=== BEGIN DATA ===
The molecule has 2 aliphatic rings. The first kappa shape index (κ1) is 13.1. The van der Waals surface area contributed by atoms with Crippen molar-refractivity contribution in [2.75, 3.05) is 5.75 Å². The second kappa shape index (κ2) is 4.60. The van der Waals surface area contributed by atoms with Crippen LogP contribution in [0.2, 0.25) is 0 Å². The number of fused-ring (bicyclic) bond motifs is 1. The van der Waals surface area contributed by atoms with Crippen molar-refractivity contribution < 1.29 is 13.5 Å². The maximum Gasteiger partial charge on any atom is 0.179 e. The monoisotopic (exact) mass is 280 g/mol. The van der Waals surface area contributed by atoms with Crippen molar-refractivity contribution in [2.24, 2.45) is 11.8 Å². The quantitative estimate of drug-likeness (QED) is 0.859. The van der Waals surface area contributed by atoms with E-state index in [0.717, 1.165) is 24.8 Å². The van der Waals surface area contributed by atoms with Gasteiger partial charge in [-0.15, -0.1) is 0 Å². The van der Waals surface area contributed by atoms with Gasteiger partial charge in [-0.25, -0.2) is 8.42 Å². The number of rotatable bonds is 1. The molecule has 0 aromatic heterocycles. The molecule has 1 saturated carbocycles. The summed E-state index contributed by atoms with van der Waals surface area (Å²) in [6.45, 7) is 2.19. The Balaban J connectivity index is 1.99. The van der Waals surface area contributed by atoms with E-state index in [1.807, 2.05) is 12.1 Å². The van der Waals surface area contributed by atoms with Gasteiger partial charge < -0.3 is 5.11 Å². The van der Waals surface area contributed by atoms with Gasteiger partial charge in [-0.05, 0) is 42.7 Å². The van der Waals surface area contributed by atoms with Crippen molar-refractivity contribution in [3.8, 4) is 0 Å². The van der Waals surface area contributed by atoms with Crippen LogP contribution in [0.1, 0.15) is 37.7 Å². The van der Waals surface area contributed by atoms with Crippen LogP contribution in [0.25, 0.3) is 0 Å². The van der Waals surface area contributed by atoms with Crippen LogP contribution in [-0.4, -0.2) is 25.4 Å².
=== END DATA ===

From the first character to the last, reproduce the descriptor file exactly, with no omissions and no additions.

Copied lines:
The molecule has 2 aliphatic rings. The first kappa shape index (κ1) is 13.1. The van der Waals surface area contributed by atoms with Crippen molar-refractivity contribution in [2.75, 3.05) is 5.75 Å². The second kappa shape index (κ2) is 4.60. The van der Waals surface area contributed by atoms with Crippen LogP contribution in [0.2, 0.25) is 0 Å². The number of fused-ring (bicyclic) bond motifs is 1. The van der Waals surface area contributed by atoms with Crippen molar-refractivity contribution < 1.29 is 13.5 Å². The maximum Gasteiger partial charge on any atom is 0.179 e. The monoisotopic (exact) mass is 280 g/mol. The van der Waals surface area contributed by atoms with Crippen molar-refractivity contribution in [2.24, 2.45) is 11.8 Å². The quantitative estimate of drug-likeness (QED) is 0.859. The van der Waals surface area contributed by atoms with E-state index in [0.717, 1.165) is 24.8 Å². The van der Waals surface area contributed by atoms with Gasteiger partial charge in [-0.15, -0.1) is 0 Å². The van der Waals surface area contributed by atoms with Gasteiger partial charge in [-0.25, -0.2) is 8.42 Å². The number of rotatable bonds is 1. The molecule has 0 aromatic heterocycles. The molecule has 1 saturated carbocycles. The summed E-state index contributed by atoms with van der Waals surface area (Å²) in [6.45, 7) is 2.19. The Balaban J connectivity index is 1.99. The van der Waals surface area contributed by atoms with E-state index in [1.807, 2.05) is 12.1 Å². The van der Waals surface area contributed by atoms with Gasteiger partial charge < -0.3 is 5.11 Å². The van der Waals surface area contributed by atoms with Gasteiger partial charge in [-0.05, 0) is 42.7 Å². The van der Waals surface area contributed by atoms with Crippen molar-refractivity contribution in [3.8, 4) is 0 Å². The van der Waals surface area contributed by atoms with Crippen LogP contribution in [0.1, 0.15) is 37.7 Å². The van der Waals surface area contributed by atoms with Crippen LogP contribution in [0.25, 0.3) is 0 Å². The van der Waals surface area contributed by atoms with Crippen LogP contribution in [-0.4, -0.2) is 25.4 Å².